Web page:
Bernie Sanders descended upon Washington Square Park in Manhattan's Greenwich Village Wednesday night for one of his campaign's largest, outdoor rallies.
The Sanders campaign estimated that more than 27,000 people attended the rally, making the event the campaign's third-largest rally, behind Portland, Oregon, and Los Angeles. The NYPD would not verify the number of attendees.
The crowd -- largely comprised of young people -- filled the park and crowded the adjacent streets. Many people -- visible from the windows -- also viewed the rally from apartments and New York University buildings surrounding the park.
"We have an opportunity with our vote on Tuesday to recognize the invisible," Dawson told the crowd of thousands, taking jabs at Sanders rival Hillary Clinton, as well. "Too many people have died for the right to vote, and too many people have died because of who is currently running."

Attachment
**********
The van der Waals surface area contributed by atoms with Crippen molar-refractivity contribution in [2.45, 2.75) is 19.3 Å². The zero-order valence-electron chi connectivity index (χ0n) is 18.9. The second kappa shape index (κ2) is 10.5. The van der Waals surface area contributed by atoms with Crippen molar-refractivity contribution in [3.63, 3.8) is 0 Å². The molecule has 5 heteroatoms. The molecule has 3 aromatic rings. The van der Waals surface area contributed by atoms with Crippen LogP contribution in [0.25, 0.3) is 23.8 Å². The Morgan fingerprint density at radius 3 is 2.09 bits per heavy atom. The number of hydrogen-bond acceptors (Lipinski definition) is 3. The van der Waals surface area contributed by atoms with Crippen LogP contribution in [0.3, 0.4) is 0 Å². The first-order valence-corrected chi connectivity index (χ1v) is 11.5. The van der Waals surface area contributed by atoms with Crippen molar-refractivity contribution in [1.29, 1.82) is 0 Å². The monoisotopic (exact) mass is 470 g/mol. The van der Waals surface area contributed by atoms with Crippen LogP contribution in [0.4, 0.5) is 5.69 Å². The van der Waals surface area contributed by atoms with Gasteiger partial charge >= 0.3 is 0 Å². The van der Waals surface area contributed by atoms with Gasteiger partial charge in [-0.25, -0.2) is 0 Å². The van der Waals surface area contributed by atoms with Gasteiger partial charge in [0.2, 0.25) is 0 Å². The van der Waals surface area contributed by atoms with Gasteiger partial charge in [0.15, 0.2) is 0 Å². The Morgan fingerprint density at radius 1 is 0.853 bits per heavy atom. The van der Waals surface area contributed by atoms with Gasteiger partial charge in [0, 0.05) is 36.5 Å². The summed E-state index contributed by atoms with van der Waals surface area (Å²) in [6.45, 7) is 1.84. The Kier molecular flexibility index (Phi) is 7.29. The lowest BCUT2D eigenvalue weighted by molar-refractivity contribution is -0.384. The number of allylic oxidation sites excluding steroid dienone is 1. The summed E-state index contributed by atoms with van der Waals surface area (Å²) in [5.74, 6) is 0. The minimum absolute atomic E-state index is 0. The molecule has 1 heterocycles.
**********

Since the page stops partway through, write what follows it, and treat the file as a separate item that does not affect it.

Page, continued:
Sanders was optimistic about a win, telling the crowd, "Two polls have us ahead of Hillary Clinton, and we are beating Trump by double digits."
He argued his campaign is the one with the momentum and that he is confident his campaign would win Tuesday's New York primary. Later in his speech, though, he hedged that prediction slightly. He said it will be a “tough race” due to the state's closed primary system, as well as Clinton’s history in the state. But he concluded that his large crowds would translate to “a surprise for the establishment."
“We have a system here in New York where independents can’t get involved in the democratic primary,” he said. He lamented the fact that New York voters had to switch party affiliations last October and new registrations had be to completed by the end of March. “Where young people who have not previously registered and want to register today just can’t do it. So this is going be a tough primary for us.”
A native New Yorker, Sanders talked about growing up in Brooklyn as the son of immigrants. He zeroed in on famous New York landmarks like the Stonewall Inn, a gay bar on nearby Christopher Street, just blocks from the rally site, which is perceived as the location of the birth of the LGBT rights movement, following police raids in the 1960s.